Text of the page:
This list is dedicated to great comics, comic series, and graphic novels that I have enjoyed and been influenced by. Most of these have some social or political commentary, and all of them are highly intelligent. In no particular order, and probably to be updated:
Warren Ellis, Darick Robertson
Approximately 60 issues, ~24 pages each
This is what you get when you mix futuristic cyber-punk with gonzo journalism, in a world of greed and corruption. It tells the story of Spider Jerusalem - one of the most interesting and lovable social misfits ever created - and his battle to take down the president. This is by far my favourite comic epic.
Nausicaä of the Valley of the Wind
7 issues, ~240 pages each (originally in japanese, there is an english translation - "the Perfect Collection" that reads left-to-right)
Schweet. I've moved off wordpress.com. Finally.
I've been meaning to do this for years. You may notice that this site is based on drupal. I use drupal for most website designs, and it's far more expandable than wordpress. Which is what I plan to do. I've been meaning to put up a bunch of random things that wouldn't be suited to a blog. Now I can.
Here's a straightforward approach to dealing with denial. Most of these points make sense to me:
Tips for dealing with denial
- Communicate a consistent message. Do not attempt to “soften the blow” too much, by making the issue seem less than it is.
- Try not to provide too much information at one time. This sometimes can overwhelm [deniers]. Keep the first meeting as brief and succinct as possible, and end with the scheduling of a follow-up meeting.
- Ask open-ended questions, and allow [deniers] plenty of time to talk.
The IPCC is being reviewed by the Interacademy Council (which represents dozens of national science academies). And they're taking public comment. This might be a good chance to get some improvements. The comments form is at:
If you can't think of anything, here's what I wrote:
- The IPCC needs to report more frequently. Interim reports, or even annual updates would be very useful.
- More focus on possible tipping points.
If you needed any more proof that Frank Sartor is scum, try this:
Labor are trying to open up National parks for developments. What more can be said?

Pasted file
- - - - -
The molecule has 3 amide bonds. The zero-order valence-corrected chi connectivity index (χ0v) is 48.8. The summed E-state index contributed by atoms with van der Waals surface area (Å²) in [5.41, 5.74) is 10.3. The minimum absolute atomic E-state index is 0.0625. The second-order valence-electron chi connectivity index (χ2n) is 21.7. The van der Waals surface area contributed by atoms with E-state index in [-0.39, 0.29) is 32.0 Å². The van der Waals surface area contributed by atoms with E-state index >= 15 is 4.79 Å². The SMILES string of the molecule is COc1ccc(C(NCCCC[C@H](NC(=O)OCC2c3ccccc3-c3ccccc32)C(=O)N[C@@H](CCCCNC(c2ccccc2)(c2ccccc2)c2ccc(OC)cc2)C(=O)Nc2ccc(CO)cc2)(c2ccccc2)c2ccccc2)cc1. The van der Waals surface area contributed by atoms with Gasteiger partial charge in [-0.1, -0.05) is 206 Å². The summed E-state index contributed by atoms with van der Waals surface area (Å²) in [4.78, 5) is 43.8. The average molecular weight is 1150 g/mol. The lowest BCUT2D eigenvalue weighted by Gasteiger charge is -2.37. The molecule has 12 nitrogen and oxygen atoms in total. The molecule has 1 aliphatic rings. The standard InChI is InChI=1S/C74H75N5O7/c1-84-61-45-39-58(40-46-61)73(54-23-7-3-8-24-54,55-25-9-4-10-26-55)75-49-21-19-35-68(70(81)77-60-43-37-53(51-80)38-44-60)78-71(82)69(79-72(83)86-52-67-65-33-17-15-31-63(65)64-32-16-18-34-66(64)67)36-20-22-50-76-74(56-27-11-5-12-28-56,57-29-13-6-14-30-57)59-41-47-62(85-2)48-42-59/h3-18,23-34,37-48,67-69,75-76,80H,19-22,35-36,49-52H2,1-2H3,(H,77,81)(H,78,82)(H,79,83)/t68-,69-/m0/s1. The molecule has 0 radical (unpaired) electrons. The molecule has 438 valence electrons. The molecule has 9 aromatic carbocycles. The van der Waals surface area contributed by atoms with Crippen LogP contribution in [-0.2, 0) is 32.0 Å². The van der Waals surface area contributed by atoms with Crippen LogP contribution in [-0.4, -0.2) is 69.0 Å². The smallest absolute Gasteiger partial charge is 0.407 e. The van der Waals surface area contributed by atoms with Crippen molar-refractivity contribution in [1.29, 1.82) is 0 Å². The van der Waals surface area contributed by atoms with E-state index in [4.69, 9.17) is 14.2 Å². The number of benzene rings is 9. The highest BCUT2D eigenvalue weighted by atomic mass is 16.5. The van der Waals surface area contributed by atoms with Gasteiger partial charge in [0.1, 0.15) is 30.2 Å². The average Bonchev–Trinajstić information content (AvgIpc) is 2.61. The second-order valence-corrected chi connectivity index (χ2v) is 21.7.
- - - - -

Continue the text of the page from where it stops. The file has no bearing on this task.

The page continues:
Of the three announced national carbon targets I've heard of lately, two are arithmetically worse than Kyoto targets, and one is technically worse. The latter is Australia's target, already discussed here.
The others are the recent US announcement, and the recent China announcement.
The US announcement was for a 17% cut, which sounds a bit better than the Kyoto US commitment (or non-commitment, as it turned out) of 7%. But it's not really better, because it's on 2005 levels, where as Kyoto was based on 1990.
There's a pigeon nesting in the apple tree in my yard. The pigeon has already laid its eggs - two creamy pink ones. The apple tree hasn't dropped it's leaves yet - some are yellow, some are still green. It's the 7th of July - the middle of winter.
Granted, both species are introduced, and the apple is some bastardised cross-breed grafted Frankenstein, each graft of which seems to bud, fruit and drop leaves at different times (which makes it very difficult to know when to prune it). But the image is pretty bizarre.
This is in response to a discussion about population control and climate change on an e-list I'm on. In particular, it's in response to a line by a mate, Jono:
it's not the number of people that is important, but rather the power of the argument. Population control arguments need to be challenged wherever they occur, because they turn the climate movement into a war against human rights rather than for human rights.
Population control doesn't have to infringe human rights.